Despite the need for future research, our current investigation has both practical and theoretical relevance. In terms of the practical, a screener that uses the five factors of our model to identify people who would be likely to perform well in situations that require the detection of low prevalence targets, like baggage screeners, may significantly increase target detection. In terms of the theoretical, the pattern of relationships between our predictors and both accuracy and target-absent reaction time suggest that our predictors might be associated with an individual’s low prevalence quitting threshold, hinting at a potential mechanism for the relationships.

Conclusions

Critical real-world search tasks (i.e., radiology and baggage screening) rely on observers to detect rare targets, but observers often fail to do so (Fishel et al., 2015). Our battery of tasks builds on previous individual differences approaches that aim to increase search performance in these important situations. By measuring individual differences in vWMC, attentional control, high prevalence search performance, vigilance, and intraversion, we can predict who is uniquely suited to perform low prevalence searches. These tasks accounted for more than half the variance in low prevalence accuracy, while taking only 1 hour to complete, showing this battery of tasks to be both effective and quick to complete. Critically, these tasks predict an increase in hit rate without an increase in false alarms, which could be costly in an applied setting. Our results suggest that employers could use our methodology to screen for those who are likely to perform low prevalence search tasks effectively.

Footnotes
1

A regression was also run using accuracy data transformed to A’ (Zhang & Mueller, 2005). A similar pattern of results emerged; the same five factors were significant predictors. However, we report only the corrected hit analyses because A’ values can be unreliable at the extremes (i.e., when performance is 0 or 100%) and over 90% of our subjects had either a hit rate of 100% or a false alarm rate of 0% in at least one condition.

 
2

We also performed this regression leaving low prevalence search performance out of the model. We find that only vigilance, t = 2.15, p = 0.03, β = 0.18, accounted for a significant portion of the variance. All other predictors were not significant, t values < 1.74, p values > 0.08, β values < 0.15.

 

Declarations

Authors’ contributions

CP designed the study. Both authors contributed to data analysis and to writing the manuscript. Both authors read and approved the final manuscript.

Competing interests

The authors declare that they have no competing interests.

Open AccessThis article is distributed under the terms of the Creative Commons Attribution 4.0 International License (http://creativecommons.org/licenses/by/4.0/), which permits unrestricted use, distribution, and reproduction in any medium, provided you give appropriate credit to the original author(s) and the source, provide a link to the Creative Commons license, and indicate if changes were made.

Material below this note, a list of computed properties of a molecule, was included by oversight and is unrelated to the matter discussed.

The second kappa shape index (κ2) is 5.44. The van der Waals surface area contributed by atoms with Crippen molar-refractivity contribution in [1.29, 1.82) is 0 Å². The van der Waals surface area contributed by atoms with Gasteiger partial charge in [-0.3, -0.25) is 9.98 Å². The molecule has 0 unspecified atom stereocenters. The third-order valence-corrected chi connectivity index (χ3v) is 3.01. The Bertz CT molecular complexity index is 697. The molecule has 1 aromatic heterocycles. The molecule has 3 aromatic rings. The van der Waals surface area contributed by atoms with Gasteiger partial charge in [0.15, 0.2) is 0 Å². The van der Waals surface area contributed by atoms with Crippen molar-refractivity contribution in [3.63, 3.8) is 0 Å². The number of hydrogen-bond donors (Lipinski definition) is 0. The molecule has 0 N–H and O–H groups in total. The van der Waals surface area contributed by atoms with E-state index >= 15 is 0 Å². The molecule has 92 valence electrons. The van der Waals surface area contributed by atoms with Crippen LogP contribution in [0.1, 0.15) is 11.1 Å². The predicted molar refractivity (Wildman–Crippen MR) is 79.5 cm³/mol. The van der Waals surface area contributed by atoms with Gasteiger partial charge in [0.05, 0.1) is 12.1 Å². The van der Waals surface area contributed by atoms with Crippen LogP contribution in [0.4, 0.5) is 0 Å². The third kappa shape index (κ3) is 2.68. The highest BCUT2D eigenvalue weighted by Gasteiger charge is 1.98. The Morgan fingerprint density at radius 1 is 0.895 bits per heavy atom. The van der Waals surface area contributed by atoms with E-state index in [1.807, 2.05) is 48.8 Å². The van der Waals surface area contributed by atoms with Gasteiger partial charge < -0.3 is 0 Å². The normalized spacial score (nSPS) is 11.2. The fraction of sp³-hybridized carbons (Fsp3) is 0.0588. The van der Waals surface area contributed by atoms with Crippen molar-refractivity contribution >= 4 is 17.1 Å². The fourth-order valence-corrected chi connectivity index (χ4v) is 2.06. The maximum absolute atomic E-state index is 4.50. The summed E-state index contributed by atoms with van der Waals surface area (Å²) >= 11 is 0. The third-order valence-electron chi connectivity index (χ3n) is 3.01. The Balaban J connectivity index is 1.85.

Authors’ Affiliations

(1)
Department of Psychology, Michigan State University

References

  1. Chun, M. M., Golomb, J. D., & Turk-Browne, N. B. (2011). A taxonomy of external and internal attention. Annual Review of Psychology, 62, 73–101. doi:10.1146/annurev.psych.093008.100427 View ArticlePubMedGoogle Scholar
  2. Clark, K., Cain, M. S., Adamo, S. H., & Mitroff, S. R. (2012). Overcoming hurdles in translating visual search research between the lab and the field. In The influence of attention, learning, and motivation on visual search (pp. 147–181). Springer New York.Google Scholar
  3. Cook, R. D., & Weisberg, S. (1982). Residuals and influence in regression. New York: Chapman and Hall. Google Scholar
  4. Covey, T. J., Shucard, J. L., Violanti, J. M., Lee, J., & Shucard, D. W. (2013). The effects of exposure to traumatic stressors on inhibitory control in police officers: a dense electrode array study using a Go/NoGo continuous performance task. International Journal of Psychophysiology, 87(3), 363–375. doi:10.1016/j.ijpsycho.2013.03.009 View ArticlePubMedGoogle Scholar
  5. Donnellan, M. B., Oswald, F. L., Baird, B. M., & Lucas, R. E. (2006). The mini-IPIP scales: tiny-yet-effective measures of the Big Five factors of personality. Psychological Assessment, 18(2), 192–203. doi:10.1037/1040-3590.18.2.192 View ArticlePubMedGoogle Scholar
  6. Evans, K., Birdwell, R., & Wolfe, J. (2013). If you don’t find it often, you often don’t find it: Why some cancers are missed in breast cancer screening. PLoS One, 8.Google Scholar
  7. Eysenck, H. J. (1967). The biological basis of personality (Vol. 689). Transaction Publishers.Google Scholar
  8. Fishel, J., Levine, M., & Date, J. (2015). Undercover DHS tests find security failures at US Airports. ABC News. http://abcnews.go.com/US/exclusive-undercover-dhs-tests-find-widespread-security-failures/story?id=31434881. Accessed 1 June 2015
  9. Fleck, M., & Mitroff, S. (2007). Rare targets are rarely missed in correctable Search. Psychological Science, 18.Google Scholar